Late last month, Cloudflare announced new AI features in their (already quite stellar) Workers platform. I've been a big fan of their serverless feature (see my earlier posts) so I was quite excited to give this a try myself. Before I begin, I'll repeat what the Cloudflare folks said in their announcement: "Usage is not currently recommended for production apps". So with that in mind, remember that what I'm sharing today may change in the future.

The Demo #

Before I get into the code, let me share what I've built. Now, at the time I wrote this, Cloudflare's AI stuff was still in beta and there is no cost yet for using the features. This is, obviously, going to change. Their announcement blog does share proposed pricing for the feature, but again, I'd expect this to change. Because of all of this, I will not be sharing a live demo and I'll be removing my code from production. If anyone from Cloudflare is reading this and wants to ensure I'll be safe, hit me up. But in the meantime, I'll share some screenshots here, and you will have access to all of my code if you want to make use of it.

For my demo, I decided to add translation to the Adobe PDF Embed API. For folks who don't know, this is a free client-side PDF viewer you can embed on any web page. It gives you much greater control over the PDF viewing experience as well as giving you hooks into various events. In my demo's case, I can hook into the "selection" event so I know when a reader has selected text.

My demo will do this: Present a PDF to the user, and let them know they can select text to have it automatically translated to French. French was a (mostly) arbitrary choice, I could have used a dropdown of options, sniffed the user's language, and so forth, but I wanted to keep it mostly simple.

Screenshot from demo showing a PDF on the left, text on the right telling the user to select text.

When you select text, I grab it, pass it to the Cloudflare Worker, and return the result.

Updated screenshot showing an arrow to selected text on the left, with a translation on the right

In case it's a bit too hard to read in the screenshot, I selected "It is never too early or too late to start planning your legacy." The AI service translated it to "Il n’est jamais trop tôt ou trop tard pour commencer à planifier votre héritage." My high school/college French is a bit rusty, but I asked a native speaker coworker and they said it was pretty well done.

Now let's check out the code.

The Front-End #

So honestly, the front-end isn't the interesting part, but I figured I'd show that first to get it out of the way. For readers who haven't seen the Adobe PDF Viewer tool, you basically:

  • Identify a div in your document to host the PDF
  • Add a script tag pointing to our library
  • Add some code that mostly just specifies the div, PDF to load, and any customization options.

Here's the JavaScript code:

const ADOBE_KEY = 'b9151e8d6a0b4d798e0f8d7950efea91';
const resultDiv = document.querySelector('#result');

async function displayPDF() {
    let adobeDCView = new AdobeDC.View({clientId: ADOBE_KEY, divId: "pdfBox"});
    let pdfPromise = adobeDCView.previewFile({
        content:{location: {url: ""}},
        metaData:{fileName: "Bodea Brochure.pdf"}
    }, {embedMode: "SIZED_CONTAINER"}); 

    let viewer = await pdfPromise;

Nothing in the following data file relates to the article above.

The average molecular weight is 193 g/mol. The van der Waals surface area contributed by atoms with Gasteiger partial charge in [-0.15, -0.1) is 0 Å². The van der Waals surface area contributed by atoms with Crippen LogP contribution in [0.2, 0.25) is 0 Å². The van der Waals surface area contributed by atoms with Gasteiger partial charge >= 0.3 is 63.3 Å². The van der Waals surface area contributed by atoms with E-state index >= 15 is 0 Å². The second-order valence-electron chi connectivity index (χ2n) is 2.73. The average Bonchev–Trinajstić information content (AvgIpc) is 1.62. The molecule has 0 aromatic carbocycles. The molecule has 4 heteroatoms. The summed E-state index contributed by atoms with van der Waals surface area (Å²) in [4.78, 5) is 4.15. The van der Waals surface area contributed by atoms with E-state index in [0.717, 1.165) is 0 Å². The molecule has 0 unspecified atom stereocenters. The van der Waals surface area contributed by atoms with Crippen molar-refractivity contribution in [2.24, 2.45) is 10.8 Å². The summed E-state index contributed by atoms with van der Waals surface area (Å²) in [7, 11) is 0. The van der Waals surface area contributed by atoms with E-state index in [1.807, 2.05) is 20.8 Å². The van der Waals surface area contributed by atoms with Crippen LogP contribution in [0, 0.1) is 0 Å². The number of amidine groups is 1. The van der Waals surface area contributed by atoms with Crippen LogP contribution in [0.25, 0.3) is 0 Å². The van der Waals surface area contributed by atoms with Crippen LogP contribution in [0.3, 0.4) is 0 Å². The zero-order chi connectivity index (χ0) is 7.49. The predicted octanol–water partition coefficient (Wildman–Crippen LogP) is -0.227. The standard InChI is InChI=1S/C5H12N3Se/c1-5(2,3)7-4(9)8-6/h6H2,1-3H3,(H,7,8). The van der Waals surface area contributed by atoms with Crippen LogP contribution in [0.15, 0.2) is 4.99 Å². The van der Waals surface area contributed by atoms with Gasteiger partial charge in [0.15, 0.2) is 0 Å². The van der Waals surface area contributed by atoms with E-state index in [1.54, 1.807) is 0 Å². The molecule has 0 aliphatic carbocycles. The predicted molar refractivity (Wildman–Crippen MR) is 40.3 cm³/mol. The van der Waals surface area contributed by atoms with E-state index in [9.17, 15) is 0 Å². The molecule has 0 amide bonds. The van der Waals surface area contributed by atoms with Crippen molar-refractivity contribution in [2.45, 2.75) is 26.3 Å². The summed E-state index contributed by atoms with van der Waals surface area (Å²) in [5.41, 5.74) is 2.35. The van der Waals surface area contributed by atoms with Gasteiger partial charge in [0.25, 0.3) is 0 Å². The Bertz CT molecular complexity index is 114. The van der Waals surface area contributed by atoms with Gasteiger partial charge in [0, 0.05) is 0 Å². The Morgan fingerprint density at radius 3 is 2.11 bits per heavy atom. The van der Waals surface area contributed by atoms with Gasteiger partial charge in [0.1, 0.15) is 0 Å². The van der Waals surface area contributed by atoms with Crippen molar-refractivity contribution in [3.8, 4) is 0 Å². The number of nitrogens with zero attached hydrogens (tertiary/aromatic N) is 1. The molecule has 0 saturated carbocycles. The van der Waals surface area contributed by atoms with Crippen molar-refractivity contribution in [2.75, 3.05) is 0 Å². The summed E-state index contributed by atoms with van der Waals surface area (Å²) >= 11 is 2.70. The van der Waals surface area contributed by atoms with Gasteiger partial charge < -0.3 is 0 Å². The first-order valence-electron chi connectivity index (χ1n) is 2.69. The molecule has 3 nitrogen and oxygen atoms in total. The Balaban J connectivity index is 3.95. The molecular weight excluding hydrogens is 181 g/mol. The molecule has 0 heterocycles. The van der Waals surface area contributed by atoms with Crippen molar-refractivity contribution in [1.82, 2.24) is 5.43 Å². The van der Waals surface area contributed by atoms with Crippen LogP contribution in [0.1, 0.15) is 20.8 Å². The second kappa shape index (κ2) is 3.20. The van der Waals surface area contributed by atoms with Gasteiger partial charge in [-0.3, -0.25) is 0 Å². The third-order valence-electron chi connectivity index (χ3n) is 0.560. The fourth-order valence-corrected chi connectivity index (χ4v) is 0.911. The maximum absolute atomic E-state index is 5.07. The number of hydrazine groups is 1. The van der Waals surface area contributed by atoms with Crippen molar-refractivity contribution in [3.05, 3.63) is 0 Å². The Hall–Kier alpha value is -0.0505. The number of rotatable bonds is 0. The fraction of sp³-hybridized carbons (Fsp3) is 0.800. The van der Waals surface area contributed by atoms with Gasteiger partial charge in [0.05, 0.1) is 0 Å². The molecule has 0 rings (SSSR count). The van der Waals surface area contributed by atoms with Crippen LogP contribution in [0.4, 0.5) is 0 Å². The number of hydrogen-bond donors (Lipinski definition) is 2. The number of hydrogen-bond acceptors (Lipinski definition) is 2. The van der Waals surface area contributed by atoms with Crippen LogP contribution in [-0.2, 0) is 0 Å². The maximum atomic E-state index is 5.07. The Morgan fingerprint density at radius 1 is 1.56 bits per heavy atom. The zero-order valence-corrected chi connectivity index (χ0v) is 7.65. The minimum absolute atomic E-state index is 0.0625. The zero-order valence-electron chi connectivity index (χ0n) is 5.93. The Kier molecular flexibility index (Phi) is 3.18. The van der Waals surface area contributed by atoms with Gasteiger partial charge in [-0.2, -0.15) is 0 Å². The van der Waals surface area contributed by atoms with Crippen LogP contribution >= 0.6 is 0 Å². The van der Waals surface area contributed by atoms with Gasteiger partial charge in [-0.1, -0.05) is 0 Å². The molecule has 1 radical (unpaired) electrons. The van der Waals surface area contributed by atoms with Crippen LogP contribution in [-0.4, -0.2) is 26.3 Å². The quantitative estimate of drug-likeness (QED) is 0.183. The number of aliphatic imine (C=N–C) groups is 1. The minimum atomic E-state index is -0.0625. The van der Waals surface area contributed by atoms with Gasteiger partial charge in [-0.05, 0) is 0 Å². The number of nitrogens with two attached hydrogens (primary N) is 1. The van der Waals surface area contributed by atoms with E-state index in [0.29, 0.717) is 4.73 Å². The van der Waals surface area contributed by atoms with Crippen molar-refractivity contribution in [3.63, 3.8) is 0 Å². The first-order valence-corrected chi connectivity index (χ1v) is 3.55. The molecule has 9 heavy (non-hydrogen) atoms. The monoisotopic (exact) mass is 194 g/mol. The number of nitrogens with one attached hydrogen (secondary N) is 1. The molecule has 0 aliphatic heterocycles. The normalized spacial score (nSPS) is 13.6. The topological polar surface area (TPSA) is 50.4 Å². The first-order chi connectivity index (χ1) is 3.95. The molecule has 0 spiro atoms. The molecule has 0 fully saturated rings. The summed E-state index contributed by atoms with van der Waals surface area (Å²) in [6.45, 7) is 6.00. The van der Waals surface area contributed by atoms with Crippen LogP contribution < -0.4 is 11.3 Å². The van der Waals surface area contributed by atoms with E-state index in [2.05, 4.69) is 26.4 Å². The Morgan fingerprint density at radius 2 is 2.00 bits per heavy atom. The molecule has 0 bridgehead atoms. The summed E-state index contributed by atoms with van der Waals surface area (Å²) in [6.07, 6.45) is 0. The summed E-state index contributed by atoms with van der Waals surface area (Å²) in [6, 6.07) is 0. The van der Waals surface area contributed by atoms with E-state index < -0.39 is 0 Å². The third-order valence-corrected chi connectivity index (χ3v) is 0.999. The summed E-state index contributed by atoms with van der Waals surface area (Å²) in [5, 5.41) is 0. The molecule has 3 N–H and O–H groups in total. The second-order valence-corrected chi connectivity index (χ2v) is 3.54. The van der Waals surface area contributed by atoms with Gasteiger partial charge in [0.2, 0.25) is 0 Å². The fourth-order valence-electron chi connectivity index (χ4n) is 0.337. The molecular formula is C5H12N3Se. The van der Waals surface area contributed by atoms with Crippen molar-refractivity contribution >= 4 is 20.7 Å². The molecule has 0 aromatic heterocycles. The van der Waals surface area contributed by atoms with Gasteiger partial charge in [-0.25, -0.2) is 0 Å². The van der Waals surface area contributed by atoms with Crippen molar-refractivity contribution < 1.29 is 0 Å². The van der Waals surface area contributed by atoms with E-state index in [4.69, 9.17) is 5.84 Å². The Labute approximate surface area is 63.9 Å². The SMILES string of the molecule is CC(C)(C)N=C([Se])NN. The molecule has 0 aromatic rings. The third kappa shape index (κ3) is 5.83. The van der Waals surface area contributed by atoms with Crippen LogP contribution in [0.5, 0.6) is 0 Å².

let apis = await viewer.getAPIs();
    const eventOptions = {
        listenOn: [ AdobeDC.View.Enum.FilePreviewEvents.PREVIEW_SELECTION_END ],
        enableFilePreviewEvents: true

        async function(event) {
            console.log('selection event');
            let selection = await apis.getSelectedContent();
            if(selection.type === "text" && translate(;
        }, eventOptions


The first ten or so lines are the same code you get from our docs. Things only get interesting when I add my hooks in. You can see in the registerCallback section I'm listening for a "PREVIEW_SELECTION_END" event. On that, I get the actual selected content, ensure it's not empty, and then call my translation function. Let's look at that:

async function translate(s) {
    resultDiv.innerHTML = '<i>Working on translation...</i>';
    const res = await fetch(`${encodeURIComponent(s)}`);
    let result = await res.json();
    resultDiv.innerHTML = `<strong>Translated Text:</strong><br/>${result.translated_text}`;

This boils down to simply calling my Cloudflare backend with the text and displaying the result. You're welcome to try hitting that URL, it won't work when I publish this post.

The Back-End #

Alright, here's where things get pretty freaking cool, and by cool I mean, well incredibly simple. If you took the time to read their introductory blog post, you can see it's rather easy. You add one binding to your wrangler.toml file, and then you can access the service in code. Here's the entire function for my translation service:

import { Ai } from '@cloudflare/ai';

export default {
    async fetch(request, env) {
        const ai = new Ai(env.AI);

        const { searchParams } = new URL(request.url);
        let text = searchParams.get('text');

        const input = { text, source_lang:'en', target_lang: 'fr' };

        const response = await'@cf/meta/m2m100-1.2b', input);

        return new Response(JSON.stringify(response), {
            headers: {


By my count, that's roughly 20 lines of code, and basically - get the input, call the service, return the data. I'm missing error-checking here, but in terms of simplicity, dang that makes me happy!

This is just my first demo with their new offerings, but considering how happy I've been with Cloudflare already, I'm stoked that this is being offered now, even in beta form.

If you want to check out the code, you can find the front-end here, Remember that it will not work as I'm disabling the serverless function.

The back-end code may be found here:

Let me know what you think!